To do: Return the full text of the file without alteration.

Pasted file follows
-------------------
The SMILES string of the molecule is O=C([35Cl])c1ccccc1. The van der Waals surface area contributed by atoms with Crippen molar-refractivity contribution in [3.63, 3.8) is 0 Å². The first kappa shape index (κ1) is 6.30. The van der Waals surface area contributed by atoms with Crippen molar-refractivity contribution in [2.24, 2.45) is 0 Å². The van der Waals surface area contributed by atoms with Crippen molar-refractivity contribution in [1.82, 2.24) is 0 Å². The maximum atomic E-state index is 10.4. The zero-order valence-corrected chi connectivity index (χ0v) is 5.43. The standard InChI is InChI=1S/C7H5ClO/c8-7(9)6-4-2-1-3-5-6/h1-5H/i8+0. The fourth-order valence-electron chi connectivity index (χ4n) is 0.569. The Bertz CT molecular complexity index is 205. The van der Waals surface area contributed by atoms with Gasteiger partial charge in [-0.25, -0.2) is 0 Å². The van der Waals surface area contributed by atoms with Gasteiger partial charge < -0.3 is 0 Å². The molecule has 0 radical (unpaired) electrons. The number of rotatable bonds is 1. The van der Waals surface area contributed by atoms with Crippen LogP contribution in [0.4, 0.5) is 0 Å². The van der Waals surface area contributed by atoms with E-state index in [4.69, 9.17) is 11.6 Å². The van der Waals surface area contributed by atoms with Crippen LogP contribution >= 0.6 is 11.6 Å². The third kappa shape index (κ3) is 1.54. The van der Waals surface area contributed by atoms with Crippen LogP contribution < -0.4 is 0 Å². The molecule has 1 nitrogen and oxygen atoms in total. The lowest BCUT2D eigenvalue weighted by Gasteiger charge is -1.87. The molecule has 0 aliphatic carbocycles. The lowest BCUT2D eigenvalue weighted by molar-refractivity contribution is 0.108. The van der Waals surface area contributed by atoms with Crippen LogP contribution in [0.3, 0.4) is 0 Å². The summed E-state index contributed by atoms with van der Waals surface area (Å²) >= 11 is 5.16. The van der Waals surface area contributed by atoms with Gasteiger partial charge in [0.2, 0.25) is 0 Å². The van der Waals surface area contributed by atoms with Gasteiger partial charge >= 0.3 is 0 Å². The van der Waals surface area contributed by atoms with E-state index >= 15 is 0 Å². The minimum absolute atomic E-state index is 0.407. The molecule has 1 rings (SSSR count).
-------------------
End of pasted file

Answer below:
The SMILES string of the molecule is O=C([35Cl])c1ccccc1. The van der Waals surface area contributed by atoms with Crippen molar-refractivity contribution in [3.63, 3.8) is 0 Å². The first kappa shape index (κ1) is 6.30. The van der Waals surface area contributed by atoms with Crippen molar-refractivity contribution in [2.24, 2.45) is 0 Å². The van der Waals surface area contributed by atoms with Crippen molar-refractivity contribution in [1.82, 2.24) is 0 Å². The maximum atomic E-state index is 10.4. The zero-order valence-corrected chi connectivity index (χ0v) is 5.43. The standard InChI is InChI=1S/C7H5ClO/c8-7(9)6-4-2-1-3-5-6/h1-5H/i8+0. The fourth-order valence-electron chi connectivity index (χ4n) is 0.569. The Bertz CT molecular complexity index is 205. The van der Waals surface area contributed by atoms with Gasteiger partial charge in [-0.25, -0.2) is 0 Å². The van der Waals surface area contributed by atoms with Gasteiger partial charge < -0.3 is 0 Å². The molecule has 0 radical (unpaired) electrons. The number of rotatable bonds is 1. The van der Waals surface area contributed by atoms with Crippen LogP contribution in [0.4, 0.5) is 0 Å². The van der Waals surface area contributed by atoms with E-state index in [4.69, 9.17) is 11.6 Å². The van der Waals surface area contributed by atoms with Crippen LogP contribution >= 0.6 is 11.6 Å². The third kappa shape index (κ3) is 1.54. The van der Waals surface area contributed by atoms with Crippen LogP contribution < -0.4 is 0 Å². The molecule has 1 nitrogen and oxygen atoms in total. The lowest BCUT2D eigenvalue weighted by Gasteiger charge is -1.87. The molecule has 0 aliphatic carbocycles. The lowest BCUT2D eigenvalue weighted by molar-refractivity contribution is 0.108. The van der Waals surface area contributed by atoms with Crippen LogP contribution in [0.3, 0.4) is 0 Å². The summed E-state index contributed by atoms with van der Waals surface area (Å²) >= 11 is 5.16. The van der Waals surface area contributed by atoms with Gasteiger partial charge in [0.2, 0.25) is 0 Å². The van der Waals surface area contributed by atoms with Gasteiger partial charge >= 0.3 is 0 Å². The van der Waals surface area contributed by atoms with E-state index >= 15 is 0 Å². The minimum absolute atomic E-state index is 0.407. The molecule has 1 rings (SSSR count).